determine RUN FTP

Originally developed for cycling, the renowned physiologist Dr Andrew Coggan, defined the concept of Functional Threshold Power (FTP) as "the highest power a rider can maintain in a quasi-steady state without fatiguing for approximately 1 hour". With the introduction of running power meters, this concept is now also used by the running community. Although different testing protocols will produce different results, and the precise range of watts will fluctuate from day to day, your FTP will typically coincide with what we term - the Anaerobic Threshold (AnT).

In the Tri-High Performance system, Power training levels for running are determined by percentages of your FTP (although certain workouts use 5 minute power as a reference instead). The more experienced you become as an athlete, the less you will need to perform assessments in order to determine this threshold. An experienced athlete can intuitively 'feel' when they are running in a quasi-steady state they could maintain for approximately 60 minutes. However, less experienced athletes will often require frequent assessments to establish their hour power.

Unfortunately, it is not practical to run an uninterrupted 60 minute TT on a regular basis. Therefore, we recommend using a 30 minute TT to establish FTP. Although no assessment protocol (other than a 60 minute TT) is perfect, changes in your power output over a 30 minute duration, will always correlate very well with changes in your FTP. You can therefore use this assessment to monitor improvements in your Anaerobic Threshold (AnT).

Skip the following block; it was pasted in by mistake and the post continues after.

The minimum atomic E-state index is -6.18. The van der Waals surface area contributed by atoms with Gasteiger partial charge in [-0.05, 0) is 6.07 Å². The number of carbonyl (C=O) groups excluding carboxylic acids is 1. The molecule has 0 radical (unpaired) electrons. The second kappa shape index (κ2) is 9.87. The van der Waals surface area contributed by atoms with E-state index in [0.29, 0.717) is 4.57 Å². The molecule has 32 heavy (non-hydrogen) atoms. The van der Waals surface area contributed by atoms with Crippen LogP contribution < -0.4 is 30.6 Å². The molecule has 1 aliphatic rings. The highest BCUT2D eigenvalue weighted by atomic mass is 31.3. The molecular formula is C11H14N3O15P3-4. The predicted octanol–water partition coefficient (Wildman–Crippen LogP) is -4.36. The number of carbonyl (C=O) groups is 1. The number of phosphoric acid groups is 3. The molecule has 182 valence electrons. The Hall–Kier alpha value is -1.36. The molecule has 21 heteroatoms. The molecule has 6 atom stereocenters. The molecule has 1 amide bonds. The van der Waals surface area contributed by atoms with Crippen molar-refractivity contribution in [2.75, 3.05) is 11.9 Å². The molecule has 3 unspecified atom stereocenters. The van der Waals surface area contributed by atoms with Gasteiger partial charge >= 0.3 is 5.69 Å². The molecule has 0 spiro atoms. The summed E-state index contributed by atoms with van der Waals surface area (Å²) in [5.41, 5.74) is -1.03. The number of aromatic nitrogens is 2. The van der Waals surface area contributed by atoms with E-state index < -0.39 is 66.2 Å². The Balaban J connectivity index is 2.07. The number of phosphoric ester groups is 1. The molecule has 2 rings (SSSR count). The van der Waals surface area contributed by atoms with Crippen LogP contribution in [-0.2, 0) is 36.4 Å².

Prior to the assessment, ensure that you are highly motivated, you are well hydrated, and well fuelled on carbohydrates. Ensure your power meter is charged, calibrated and updated with your current weight. Although I recommend that you weigh yourself on a daily basis anyway (primarily to monitor hydration levels), you must ensure that you weigh yourself prior to any FTP assessment. Without a record of your power to weight ratio for each assessment, you will never have a full picture of your fitness levels. In addition to this, running power meters currently require bodyweight to calculate power, so it is absolutely imperative that your power meter is updated with your current weight prior to any assessment.

To determine your FTP, you should use your average power from the final 20 minutes of the 30 minute duration. However, if the first 10 minutes was at a lower power output than the final 20 - you should take an average of the entire 30 minutes instead. This caveat should discourage you from seeking to overly inflate your FTP, by taking the first 10 minutes too easy.